In order to more fully explore what collaborative and participatory mechanisms for harms discovery would be appropriate, and what could be learned from the diversity of bug bounty programs, Joy and Camille assembled a crack team of researchers to review bug bounty and algorithmic harms literature, interview key practitioners, analyze existing programs, platforms, and harms reports, and convene and learn from organizations who work with those who are most harmed by AI systems. Dr. Sasha Costanza-Chock (at the time a faculty member at MIT, now AJL’s Director of Research & Design) came on board to co-lead this work, enabling us to ground our analysis of current programs and our platform development process in a design justice approach. We brought on two Research Fellows who joined forces across fields, with Deborah Raji bringing her deep knowledge of how algorithmic harms discovery and exposure currently unfolds, and Josh Kenway bringing experience in different approaches and issues related to security vulnerability disclosure. Thus the nucleus of the CRASH project was formed (since then, many others have contributed — too many to list in this short post, see the full credits when the report drops!)

Our Research Questions, In a Nutshell

From the outset of the CRASH project, three key research questions guided our analysis of bug bounties, as well as of mechanisms that we believe to be inherently related, such as vulnerability disclosure programs and penetration testing:

1. How do these programs contribute to community-building?

Bug bounties and related mechanisms have helped foster community amongst security researchers by creating opportunities for collaboration and exploration. We were keen to learn about how we might structure programs to support the development of a truly diverse and inclusive community focused on algorithmic harms, from weekend enthusiasts to the next generation of researchers in this space.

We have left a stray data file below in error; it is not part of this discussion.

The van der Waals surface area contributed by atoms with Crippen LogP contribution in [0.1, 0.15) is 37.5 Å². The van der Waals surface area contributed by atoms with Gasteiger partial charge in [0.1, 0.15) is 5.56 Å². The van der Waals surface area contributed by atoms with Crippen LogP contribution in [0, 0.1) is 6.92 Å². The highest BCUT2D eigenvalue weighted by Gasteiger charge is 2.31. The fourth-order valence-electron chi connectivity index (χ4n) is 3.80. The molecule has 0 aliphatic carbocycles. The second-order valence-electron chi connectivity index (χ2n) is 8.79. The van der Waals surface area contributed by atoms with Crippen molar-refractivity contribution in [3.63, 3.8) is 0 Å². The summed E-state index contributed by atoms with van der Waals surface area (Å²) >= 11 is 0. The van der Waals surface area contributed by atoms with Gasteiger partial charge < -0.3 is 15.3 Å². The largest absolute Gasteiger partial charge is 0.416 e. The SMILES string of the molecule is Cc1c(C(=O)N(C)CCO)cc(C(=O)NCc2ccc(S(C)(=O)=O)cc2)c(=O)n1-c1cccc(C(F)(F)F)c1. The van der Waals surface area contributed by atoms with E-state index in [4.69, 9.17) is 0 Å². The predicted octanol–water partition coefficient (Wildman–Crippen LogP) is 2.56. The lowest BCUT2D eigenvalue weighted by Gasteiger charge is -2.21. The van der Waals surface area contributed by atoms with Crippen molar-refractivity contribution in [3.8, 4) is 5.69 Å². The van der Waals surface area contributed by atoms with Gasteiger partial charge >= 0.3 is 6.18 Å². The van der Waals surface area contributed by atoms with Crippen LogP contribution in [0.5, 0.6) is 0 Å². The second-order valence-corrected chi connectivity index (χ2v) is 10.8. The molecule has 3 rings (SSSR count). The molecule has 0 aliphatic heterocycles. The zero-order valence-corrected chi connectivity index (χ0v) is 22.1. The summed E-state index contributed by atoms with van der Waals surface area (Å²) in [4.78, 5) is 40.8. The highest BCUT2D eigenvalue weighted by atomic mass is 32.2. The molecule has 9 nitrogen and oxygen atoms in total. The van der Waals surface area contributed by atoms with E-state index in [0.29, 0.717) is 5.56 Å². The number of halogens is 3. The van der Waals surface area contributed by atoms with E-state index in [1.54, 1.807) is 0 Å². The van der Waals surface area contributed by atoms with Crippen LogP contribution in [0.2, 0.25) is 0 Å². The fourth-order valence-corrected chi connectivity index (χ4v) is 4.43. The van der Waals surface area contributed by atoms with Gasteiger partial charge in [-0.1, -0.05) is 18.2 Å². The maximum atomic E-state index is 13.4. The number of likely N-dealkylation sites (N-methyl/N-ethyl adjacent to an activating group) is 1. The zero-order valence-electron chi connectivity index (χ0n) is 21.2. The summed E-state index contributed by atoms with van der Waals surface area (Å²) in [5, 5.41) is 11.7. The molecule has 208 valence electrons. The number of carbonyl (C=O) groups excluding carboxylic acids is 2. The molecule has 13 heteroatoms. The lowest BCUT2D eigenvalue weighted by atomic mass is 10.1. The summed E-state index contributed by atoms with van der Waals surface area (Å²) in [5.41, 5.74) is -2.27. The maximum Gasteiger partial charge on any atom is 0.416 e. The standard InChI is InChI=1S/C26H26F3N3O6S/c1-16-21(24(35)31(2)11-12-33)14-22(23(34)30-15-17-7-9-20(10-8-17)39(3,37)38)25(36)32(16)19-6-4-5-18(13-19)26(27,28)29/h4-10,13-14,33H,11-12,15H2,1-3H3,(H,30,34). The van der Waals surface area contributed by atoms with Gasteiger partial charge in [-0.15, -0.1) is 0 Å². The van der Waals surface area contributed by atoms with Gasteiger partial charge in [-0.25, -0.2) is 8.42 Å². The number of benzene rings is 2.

2. How do these programs advance the state of knowledge and the field?

Cybersecurity bug bounties and related mechanisms are also tied to the creation of learning materials, the development of relevant tooling, and the maturation of security practices across organizations that receive vulnerability reports. Recently, a series of fundamental methods papers have been published in the algorithmic harms space. We wanted to identify how bug bounty-like programs might be able to further advance the state of the field, and to make this body of work accessible to more people.

3. How do these programs enhance or impede transparency and accountability?

Questions around transparency and accountability have played a central role in the development of vulnerability disclosure, and still loom large in the bug bounty space today. Understanding known obstacles to transparency and accountability in cybersecurity provides valuable lessons for the algorithmic harms space, where researchers who expose bias and harms have often been met with adversarial reactions from AI system vendors and operators. This question also seems crucial at a moment when regulators around the world have come to realize that market mechanisms alone are unable to yield accountability for perpetrators of socio-technical harm, and are developing and rolling out new controls at many different levels.